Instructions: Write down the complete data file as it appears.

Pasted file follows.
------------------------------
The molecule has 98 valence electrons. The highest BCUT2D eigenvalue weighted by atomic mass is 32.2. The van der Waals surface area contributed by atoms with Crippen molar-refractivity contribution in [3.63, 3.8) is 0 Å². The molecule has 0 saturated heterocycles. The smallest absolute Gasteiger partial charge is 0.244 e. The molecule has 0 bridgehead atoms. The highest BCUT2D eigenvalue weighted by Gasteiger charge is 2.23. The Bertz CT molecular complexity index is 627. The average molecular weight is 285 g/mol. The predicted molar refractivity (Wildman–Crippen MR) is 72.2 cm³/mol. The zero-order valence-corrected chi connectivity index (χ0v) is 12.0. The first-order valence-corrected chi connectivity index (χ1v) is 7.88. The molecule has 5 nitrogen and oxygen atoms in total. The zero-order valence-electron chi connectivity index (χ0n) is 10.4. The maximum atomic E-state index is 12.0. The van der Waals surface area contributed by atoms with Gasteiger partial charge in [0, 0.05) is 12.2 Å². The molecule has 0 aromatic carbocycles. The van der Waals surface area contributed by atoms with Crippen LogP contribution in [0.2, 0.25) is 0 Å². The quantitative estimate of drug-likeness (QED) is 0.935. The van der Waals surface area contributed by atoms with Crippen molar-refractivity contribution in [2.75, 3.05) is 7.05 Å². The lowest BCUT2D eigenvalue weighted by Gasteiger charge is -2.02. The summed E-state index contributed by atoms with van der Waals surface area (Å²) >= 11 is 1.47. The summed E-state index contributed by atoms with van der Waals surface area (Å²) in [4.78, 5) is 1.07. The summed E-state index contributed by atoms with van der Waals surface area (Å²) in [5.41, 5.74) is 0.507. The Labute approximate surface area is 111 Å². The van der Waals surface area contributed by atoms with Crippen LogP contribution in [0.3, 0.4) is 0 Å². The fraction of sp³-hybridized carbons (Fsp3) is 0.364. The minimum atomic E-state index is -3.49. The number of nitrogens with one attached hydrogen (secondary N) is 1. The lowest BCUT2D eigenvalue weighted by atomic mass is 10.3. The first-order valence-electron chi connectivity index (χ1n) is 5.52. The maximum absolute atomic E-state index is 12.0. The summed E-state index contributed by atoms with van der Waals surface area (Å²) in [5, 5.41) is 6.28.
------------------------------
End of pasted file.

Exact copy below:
The molecule has 98 valence electrons. The highest BCUT2D eigenvalue weighted by atomic mass is 32.2. The van der Waals surface area contributed by atoms with Crippen molar-refractivity contribution in [3.63, 3.8) is 0 Å². The molecule has 0 saturated heterocycles. The smallest absolute Gasteiger partial charge is 0.244 e. The molecule has 0 bridgehead atoms. The highest BCUT2D eigenvalue weighted by Gasteiger charge is 2.23. The Bertz CT molecular complexity index is 627. The average molecular weight is 285 g/mol. The predicted molar refractivity (Wildman–Crippen MR) is 72.2 cm³/mol. The zero-order valence-corrected chi connectivity index (χ0v) is 12.0. The first-order valence-corrected chi connectivity index (χ1v) is 7.88. The molecule has 5 nitrogen and oxygen atoms in total. The zero-order valence-electron chi connectivity index (χ0n) is 10.4. The maximum atomic E-state index is 12.0. The van der Waals surface area contributed by atoms with Gasteiger partial charge in [0, 0.05) is 12.2 Å². The molecule has 0 aromatic carbocycles. The van der Waals surface area contributed by atoms with Crippen LogP contribution in [0.2, 0.25) is 0 Å². The quantitative estimate of drug-likeness (QED) is 0.935. The van der Waals surface area contributed by atoms with Crippen molar-refractivity contribution in [2.75, 3.05) is 7.05 Å². The lowest BCUT2D eigenvalue weighted by Gasteiger charge is -2.02. The summed E-state index contributed by atoms with van der Waals surface area (Å²) >= 11 is 1.47. The summed E-state index contributed by atoms with van der Waals surface area (Å²) in [4.78, 5) is 1.07. The summed E-state index contributed by atoms with van der Waals surface area (Å²) in [5.41, 5.74) is 0.507. The Labute approximate surface area is 111 Å². The van der Waals surface area contributed by atoms with Crippen LogP contribution in [0.3, 0.4) is 0 Å². The fraction of sp³-hybridized carbons (Fsp3) is 0.364. The minimum atomic E-state index is -3.49. The number of nitrogens with one attached hydrogen (secondary N) is 1. The lowest BCUT2D eigenvalue weighted by atomic mass is 10.3. The first-order valence-electron chi connectivity index (χ1n) is 5.52. The maximum absolute atomic E-state index is 12.0. The summed E-state index contributed by atoms with van der Waals surface area (Å²) in [5, 5.41) is 6.28.